11 Subtle Toxic Behaviors You Might Not Even Realize You’re Guilty Of

You might not stick the “toxic” label on yourself, but if you’re guilty of any of these behaviors, you just might be. While having one or more toxic behaviors doesn’t mean you’re a toxic person, it just means that you need to work on a few things.

  1. You give them the silent treatment. In the middle of an argument with your partner, you ice them out. You totally become silent and don’t want to talk about your feelings anymore. This is very toxic because it’s like a concrete wall in your relationship that your partner can never break down. The result? The situation becomes more stressful and things don’t get resolved.
  2. You walk out of the room. Another toxic behavior during a fight with your partner is if you storm out of the room. This literally puts an end to the discussion and can also be exhausting for your partner to deal with because it’s like they always have to chase after you.
  3. You turn things into a joke. If you’ve ever been on the receiving end of this, you know how toxic it can feel. If you can’t help but turn to humor when your partner’s expressing their thoughts or feelings, the result isn’t light — it can brew heavy resentment. As a disclaimer, making fun of your partner can strengthen your relationship, but there’s a time and place for it.
  4. You find ways to hint that you’re upset. Instead of just saying that your partner upset you, you act like everything’s fine. How long can you keep that up before you find ways to piss them off to get back at them for what they did but don’t realize they did? Yikes. What a tangled web!
  5. You pile expectations on them. We all have relationship expectations, but it’s unfair to expect your partner to do what you want without first seeing who they are and what they’re keen on giving to the relationship. For example, if you expect that if you drive your partner to the airport they should do the same thing for you, this relationship rule can actually be harmful if, say, your partner has driving anxiety.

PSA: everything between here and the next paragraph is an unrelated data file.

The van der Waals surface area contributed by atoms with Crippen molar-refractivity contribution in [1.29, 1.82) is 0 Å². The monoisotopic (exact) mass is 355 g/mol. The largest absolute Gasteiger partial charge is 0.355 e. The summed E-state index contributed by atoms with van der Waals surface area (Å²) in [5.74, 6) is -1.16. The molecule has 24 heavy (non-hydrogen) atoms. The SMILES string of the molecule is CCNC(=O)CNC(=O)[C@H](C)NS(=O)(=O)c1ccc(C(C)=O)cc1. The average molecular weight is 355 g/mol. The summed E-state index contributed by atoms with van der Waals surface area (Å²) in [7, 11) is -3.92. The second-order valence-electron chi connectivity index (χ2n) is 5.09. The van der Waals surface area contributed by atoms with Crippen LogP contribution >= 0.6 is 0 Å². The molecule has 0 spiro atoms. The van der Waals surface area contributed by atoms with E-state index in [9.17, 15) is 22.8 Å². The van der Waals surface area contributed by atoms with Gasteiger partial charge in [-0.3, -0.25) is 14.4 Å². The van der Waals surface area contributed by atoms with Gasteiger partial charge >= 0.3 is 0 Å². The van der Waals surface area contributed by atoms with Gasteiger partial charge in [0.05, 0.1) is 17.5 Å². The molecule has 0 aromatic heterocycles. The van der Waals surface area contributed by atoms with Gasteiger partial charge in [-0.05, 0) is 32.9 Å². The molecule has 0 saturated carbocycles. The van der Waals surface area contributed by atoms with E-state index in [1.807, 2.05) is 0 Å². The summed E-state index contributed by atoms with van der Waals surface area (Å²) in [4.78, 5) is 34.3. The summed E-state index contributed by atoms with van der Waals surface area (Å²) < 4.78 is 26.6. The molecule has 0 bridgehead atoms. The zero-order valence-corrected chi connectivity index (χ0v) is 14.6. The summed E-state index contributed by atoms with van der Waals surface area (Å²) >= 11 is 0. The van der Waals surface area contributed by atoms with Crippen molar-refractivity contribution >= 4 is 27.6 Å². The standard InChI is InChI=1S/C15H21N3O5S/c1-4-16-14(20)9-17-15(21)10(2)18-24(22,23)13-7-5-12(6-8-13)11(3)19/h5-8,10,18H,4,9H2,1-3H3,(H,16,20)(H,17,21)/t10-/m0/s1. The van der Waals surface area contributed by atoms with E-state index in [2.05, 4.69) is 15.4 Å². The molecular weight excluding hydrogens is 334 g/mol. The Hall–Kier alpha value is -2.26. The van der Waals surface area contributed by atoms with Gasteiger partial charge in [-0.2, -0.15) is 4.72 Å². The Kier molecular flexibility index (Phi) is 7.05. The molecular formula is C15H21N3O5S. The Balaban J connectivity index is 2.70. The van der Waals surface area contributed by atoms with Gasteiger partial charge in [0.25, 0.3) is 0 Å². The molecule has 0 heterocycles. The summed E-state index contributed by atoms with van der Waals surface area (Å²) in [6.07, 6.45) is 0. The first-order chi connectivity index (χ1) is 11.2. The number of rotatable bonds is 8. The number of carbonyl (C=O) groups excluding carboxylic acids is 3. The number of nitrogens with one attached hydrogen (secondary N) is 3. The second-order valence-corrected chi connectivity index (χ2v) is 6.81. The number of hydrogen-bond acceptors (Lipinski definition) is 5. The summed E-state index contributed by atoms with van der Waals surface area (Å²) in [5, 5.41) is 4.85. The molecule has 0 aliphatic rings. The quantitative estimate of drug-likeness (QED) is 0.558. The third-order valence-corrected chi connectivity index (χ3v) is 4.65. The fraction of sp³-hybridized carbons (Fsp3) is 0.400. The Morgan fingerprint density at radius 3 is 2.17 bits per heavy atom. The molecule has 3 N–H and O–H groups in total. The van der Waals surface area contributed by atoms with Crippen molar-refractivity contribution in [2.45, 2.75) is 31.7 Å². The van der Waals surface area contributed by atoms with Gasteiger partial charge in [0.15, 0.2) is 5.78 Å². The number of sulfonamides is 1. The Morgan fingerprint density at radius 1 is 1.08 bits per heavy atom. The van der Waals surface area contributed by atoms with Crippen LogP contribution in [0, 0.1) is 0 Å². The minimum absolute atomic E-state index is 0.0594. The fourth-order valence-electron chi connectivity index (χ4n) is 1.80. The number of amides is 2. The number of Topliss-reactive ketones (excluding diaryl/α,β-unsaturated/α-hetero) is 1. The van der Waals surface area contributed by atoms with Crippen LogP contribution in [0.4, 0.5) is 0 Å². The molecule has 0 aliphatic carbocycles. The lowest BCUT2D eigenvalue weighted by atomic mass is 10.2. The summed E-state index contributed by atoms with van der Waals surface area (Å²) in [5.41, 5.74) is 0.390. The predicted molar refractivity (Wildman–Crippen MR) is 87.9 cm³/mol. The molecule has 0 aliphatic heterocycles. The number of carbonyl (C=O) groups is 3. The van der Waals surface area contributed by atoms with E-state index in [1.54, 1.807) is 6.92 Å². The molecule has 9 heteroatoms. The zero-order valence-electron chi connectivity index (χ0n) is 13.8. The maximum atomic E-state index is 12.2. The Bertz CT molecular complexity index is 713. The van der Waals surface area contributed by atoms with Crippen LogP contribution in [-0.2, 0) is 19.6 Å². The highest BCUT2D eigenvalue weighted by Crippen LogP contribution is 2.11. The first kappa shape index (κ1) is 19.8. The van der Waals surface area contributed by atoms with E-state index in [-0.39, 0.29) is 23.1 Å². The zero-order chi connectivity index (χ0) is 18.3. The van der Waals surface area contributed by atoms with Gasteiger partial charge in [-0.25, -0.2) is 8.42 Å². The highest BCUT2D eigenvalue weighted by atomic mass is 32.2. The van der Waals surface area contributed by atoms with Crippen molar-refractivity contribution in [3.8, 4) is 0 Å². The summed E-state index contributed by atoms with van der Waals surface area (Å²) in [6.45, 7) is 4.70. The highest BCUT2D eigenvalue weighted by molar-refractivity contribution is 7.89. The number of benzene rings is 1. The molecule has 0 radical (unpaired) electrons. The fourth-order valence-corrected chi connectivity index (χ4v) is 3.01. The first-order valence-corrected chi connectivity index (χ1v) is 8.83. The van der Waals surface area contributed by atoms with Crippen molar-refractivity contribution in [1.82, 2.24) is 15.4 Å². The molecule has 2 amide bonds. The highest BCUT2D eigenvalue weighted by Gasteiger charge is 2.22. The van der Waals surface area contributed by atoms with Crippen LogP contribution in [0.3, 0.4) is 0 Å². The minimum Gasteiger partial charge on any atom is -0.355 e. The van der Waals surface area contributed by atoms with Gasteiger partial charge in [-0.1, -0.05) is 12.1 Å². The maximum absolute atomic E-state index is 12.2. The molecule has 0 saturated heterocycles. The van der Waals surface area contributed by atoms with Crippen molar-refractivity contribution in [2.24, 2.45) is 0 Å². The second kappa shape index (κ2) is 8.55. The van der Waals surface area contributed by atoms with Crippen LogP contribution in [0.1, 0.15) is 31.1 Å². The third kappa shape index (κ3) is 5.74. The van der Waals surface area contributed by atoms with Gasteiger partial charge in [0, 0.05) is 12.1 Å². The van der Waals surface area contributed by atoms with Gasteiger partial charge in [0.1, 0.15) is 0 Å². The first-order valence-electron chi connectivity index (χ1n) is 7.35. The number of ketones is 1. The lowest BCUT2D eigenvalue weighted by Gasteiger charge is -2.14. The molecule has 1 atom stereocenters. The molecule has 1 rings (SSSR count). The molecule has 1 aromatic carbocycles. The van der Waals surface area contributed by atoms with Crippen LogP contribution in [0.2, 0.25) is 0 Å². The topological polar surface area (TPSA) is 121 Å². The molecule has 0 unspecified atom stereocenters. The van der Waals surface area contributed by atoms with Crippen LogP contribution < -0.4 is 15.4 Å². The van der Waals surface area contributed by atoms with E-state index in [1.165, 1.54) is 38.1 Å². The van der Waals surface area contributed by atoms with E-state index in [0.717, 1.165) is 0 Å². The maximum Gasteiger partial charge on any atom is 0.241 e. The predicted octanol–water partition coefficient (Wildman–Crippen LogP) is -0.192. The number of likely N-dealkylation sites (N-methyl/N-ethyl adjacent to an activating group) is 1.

6. You talk to your friends about them. While there are benefits of confiding in our friends about our relationship — because it can do us a world of good to get objective input on a situation — if you’re giving your friends TMI about your partner, this is toxic. Even if your partner never finds out about it, you’re essentially gossiping about him/her to your friends. It’s lousy and disrespectful.
  7. You’re glued to each other. While having lots in common and enjoying each other’s company are obviously healthy relationship habits, making your partner your entire life is toxic. You’re basically becoming the same person, and that’s not a sign of real commitment. That’s a sign you’re co-dependent.
  8. You try to make them jealous. You might see this as a bit of innocent fun, or as a way to see evidence of how much your partner loves you, but it’s childish and immature to play games. It also shows that you’re insecure and dumping your issues onto your partner.
  9. You don’t ever apologize. Maybe your partner’s always the one who apologizes first after an argument so you just go along with that, but it’s not fair to them if you never step up and say sorry. Over time, this can make your partner feel taken for granted or not valued enough.
  10. You turn to them for everything. In a healthy relationship, partners should feel that they support each other. But, that doesn’t mean your partner has to rescue you from all your drama or fix every problem in your life. Saving yourself is an important trait that keeps you independent. And FYI, forget your savior complex — it’s not your responsibility to fix your partner!
  11. You bring up their previous mistakes. When you get into an argument with your partner, do you tend to remind them of previous mistakes they’ve made? Sometimes this strategy is used to deflect from your partner accusing or confronting you about something. However, it’s a terrible way to behave because it means you and your partner are stuck in the past. It’s a quick way to build resentment and block your relationship progress.


Giulia Simolo is a writer from Johannesburg, South Africa with a degree in English Language and Literature. She has been working as a journalist for more than a decade, writing for sites including AskMen, Native Interiors, and Live Eco. You can find out more about her on Facebook and LinkedIn, or follow her on Twitter @GiuliaSimolo.